An ACT cricketer is ridding the misconceptions that blind people don’t play cricket, Michael Hamilton doesn’t believe in sporting barriers. And why should he? He bats, he bowls and he captains the ACT squad – all while legally blind. Michael is currently competing in Cricket Australia’s inaugural All Abilities Championships, with one of the competitions dedicated to Blind Cricket teams from around the country.
The Aubury local has Congenital Nystagmus and Ocular Albanism– the same condition his brother has – but hasn’t once let that deter his sporting dreams. The condition involves the involuntary movement of the eye muscles, sensitivity to brightness and a “binocular” view – more commonly referred to as tunnel vision. For all of the information that Michael takes in, his brain can only compute about one-fifth of it, which can sometimes prove problematic. But despite the ailment, Michael says the goals of him and his teammates are the same as any other cricket loving kid.
“Everyone wants to play for their country. These guys have skill and ability and they have the exact same mindset as the top players who are playing in the World Cup at the moment,” Michael explained.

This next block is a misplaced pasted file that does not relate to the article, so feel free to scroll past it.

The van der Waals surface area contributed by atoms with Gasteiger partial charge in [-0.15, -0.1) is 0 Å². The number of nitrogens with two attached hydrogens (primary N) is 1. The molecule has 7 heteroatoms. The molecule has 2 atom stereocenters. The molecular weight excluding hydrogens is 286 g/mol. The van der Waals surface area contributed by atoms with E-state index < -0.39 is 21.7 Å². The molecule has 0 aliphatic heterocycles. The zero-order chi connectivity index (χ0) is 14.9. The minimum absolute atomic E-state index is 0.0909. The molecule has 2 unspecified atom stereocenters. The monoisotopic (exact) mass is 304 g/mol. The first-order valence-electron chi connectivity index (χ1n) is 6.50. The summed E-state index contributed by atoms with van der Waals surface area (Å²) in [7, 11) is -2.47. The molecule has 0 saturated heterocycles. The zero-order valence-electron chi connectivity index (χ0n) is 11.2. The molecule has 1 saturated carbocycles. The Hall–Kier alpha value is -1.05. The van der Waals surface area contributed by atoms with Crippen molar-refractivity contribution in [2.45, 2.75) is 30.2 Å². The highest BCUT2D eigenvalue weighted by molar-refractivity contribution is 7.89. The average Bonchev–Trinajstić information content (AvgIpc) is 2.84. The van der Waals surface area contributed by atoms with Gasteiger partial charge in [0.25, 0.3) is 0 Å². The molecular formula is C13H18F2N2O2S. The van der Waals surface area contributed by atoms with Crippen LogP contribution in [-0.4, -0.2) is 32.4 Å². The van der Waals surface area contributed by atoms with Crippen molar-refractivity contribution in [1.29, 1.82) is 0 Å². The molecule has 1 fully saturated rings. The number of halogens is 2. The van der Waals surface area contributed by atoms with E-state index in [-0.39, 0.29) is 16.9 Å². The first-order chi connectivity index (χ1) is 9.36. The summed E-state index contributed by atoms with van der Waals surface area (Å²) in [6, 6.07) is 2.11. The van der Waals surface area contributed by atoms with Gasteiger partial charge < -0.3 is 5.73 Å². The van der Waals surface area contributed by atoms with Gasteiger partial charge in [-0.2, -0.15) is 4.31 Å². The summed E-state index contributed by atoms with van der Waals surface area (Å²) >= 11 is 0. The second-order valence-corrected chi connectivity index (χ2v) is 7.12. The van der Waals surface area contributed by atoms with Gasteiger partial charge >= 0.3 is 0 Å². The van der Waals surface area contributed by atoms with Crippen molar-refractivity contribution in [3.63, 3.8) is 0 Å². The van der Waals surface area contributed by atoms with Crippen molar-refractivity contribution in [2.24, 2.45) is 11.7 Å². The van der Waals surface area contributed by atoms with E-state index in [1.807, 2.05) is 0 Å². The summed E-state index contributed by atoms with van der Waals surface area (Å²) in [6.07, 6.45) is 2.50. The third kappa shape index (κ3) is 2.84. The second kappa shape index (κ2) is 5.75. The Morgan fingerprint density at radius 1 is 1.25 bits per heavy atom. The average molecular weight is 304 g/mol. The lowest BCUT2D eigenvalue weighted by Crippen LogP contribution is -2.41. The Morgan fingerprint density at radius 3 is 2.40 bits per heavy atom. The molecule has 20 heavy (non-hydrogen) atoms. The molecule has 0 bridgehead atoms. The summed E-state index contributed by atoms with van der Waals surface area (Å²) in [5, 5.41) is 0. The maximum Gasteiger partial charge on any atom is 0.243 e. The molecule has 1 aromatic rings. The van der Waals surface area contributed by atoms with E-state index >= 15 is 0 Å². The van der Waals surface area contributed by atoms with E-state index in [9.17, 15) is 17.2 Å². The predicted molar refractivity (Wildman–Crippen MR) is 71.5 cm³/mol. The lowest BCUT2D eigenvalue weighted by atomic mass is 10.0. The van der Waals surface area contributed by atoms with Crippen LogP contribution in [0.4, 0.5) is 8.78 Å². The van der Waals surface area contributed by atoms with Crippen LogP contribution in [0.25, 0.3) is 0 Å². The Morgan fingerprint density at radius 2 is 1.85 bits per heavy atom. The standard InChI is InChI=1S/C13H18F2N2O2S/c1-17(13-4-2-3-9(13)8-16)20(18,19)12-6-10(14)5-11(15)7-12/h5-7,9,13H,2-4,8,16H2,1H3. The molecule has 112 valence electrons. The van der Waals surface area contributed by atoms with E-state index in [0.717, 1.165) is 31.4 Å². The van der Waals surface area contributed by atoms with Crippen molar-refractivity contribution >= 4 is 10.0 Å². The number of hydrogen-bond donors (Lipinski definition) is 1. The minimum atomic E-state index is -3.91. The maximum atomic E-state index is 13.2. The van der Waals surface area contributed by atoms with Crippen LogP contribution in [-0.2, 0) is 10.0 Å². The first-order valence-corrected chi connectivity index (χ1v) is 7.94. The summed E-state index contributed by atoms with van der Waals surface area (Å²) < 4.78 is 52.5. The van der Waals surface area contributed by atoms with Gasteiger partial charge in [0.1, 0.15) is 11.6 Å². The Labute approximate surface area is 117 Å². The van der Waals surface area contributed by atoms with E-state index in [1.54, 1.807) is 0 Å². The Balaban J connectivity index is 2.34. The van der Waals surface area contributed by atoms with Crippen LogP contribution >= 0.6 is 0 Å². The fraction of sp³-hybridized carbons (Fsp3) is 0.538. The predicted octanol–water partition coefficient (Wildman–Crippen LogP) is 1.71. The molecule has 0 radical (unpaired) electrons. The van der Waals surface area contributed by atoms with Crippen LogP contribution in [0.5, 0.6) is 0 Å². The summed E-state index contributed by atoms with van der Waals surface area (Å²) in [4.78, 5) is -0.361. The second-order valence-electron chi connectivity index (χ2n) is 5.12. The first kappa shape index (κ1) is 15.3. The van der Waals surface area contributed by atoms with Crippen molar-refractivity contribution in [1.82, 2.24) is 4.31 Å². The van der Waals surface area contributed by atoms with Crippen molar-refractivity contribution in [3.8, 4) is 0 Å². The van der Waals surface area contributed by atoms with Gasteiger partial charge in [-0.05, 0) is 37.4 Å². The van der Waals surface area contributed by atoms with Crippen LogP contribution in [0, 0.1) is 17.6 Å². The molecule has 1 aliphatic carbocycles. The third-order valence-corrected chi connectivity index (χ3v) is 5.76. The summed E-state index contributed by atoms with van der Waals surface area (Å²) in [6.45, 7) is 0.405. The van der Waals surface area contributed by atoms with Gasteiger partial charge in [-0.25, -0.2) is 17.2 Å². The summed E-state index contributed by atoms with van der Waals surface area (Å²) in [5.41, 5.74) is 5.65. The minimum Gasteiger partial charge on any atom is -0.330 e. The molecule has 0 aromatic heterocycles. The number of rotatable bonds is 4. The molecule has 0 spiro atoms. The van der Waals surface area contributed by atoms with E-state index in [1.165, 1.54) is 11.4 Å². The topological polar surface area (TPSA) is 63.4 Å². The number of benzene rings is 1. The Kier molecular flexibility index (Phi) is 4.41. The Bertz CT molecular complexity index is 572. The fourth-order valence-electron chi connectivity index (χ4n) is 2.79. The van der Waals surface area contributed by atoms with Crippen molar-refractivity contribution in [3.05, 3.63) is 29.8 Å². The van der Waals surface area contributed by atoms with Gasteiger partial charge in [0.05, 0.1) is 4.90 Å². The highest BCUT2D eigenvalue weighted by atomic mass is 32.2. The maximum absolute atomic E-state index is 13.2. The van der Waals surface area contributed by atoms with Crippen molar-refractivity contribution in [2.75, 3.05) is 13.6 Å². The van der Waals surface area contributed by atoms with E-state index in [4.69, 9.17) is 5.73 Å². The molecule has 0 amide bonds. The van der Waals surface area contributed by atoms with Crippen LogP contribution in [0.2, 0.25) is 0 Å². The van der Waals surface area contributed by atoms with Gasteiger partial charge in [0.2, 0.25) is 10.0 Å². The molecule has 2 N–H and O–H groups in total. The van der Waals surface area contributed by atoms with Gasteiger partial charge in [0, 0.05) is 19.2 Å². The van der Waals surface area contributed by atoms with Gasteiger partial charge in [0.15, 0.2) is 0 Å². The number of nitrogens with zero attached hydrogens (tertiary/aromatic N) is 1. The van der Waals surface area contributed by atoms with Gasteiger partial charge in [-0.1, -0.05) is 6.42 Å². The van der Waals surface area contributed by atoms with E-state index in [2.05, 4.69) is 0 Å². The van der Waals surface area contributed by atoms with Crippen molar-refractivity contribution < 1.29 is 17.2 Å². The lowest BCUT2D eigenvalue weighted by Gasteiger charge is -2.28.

For a player with just three years’ experience, Michael shows great maturity and a calm presence around his teammates for someone who incidentally fell into the sport.
“It all started with a come and try day and since then I have travelled the country and the world, playing in Adelaide, Brisbane and now Melbourne,” Michael explained. “I even had the chance to go to South Africa recently for the World Cup.”
The 23-year-old’s outlook on the game is that cricket is a sport for all and there are no obstacles in enjoying the game.
“We have an inability which I see as an ability. We come together as a team, we communicate, we work as this solid unit and we have to because everybody is a link in this chain.”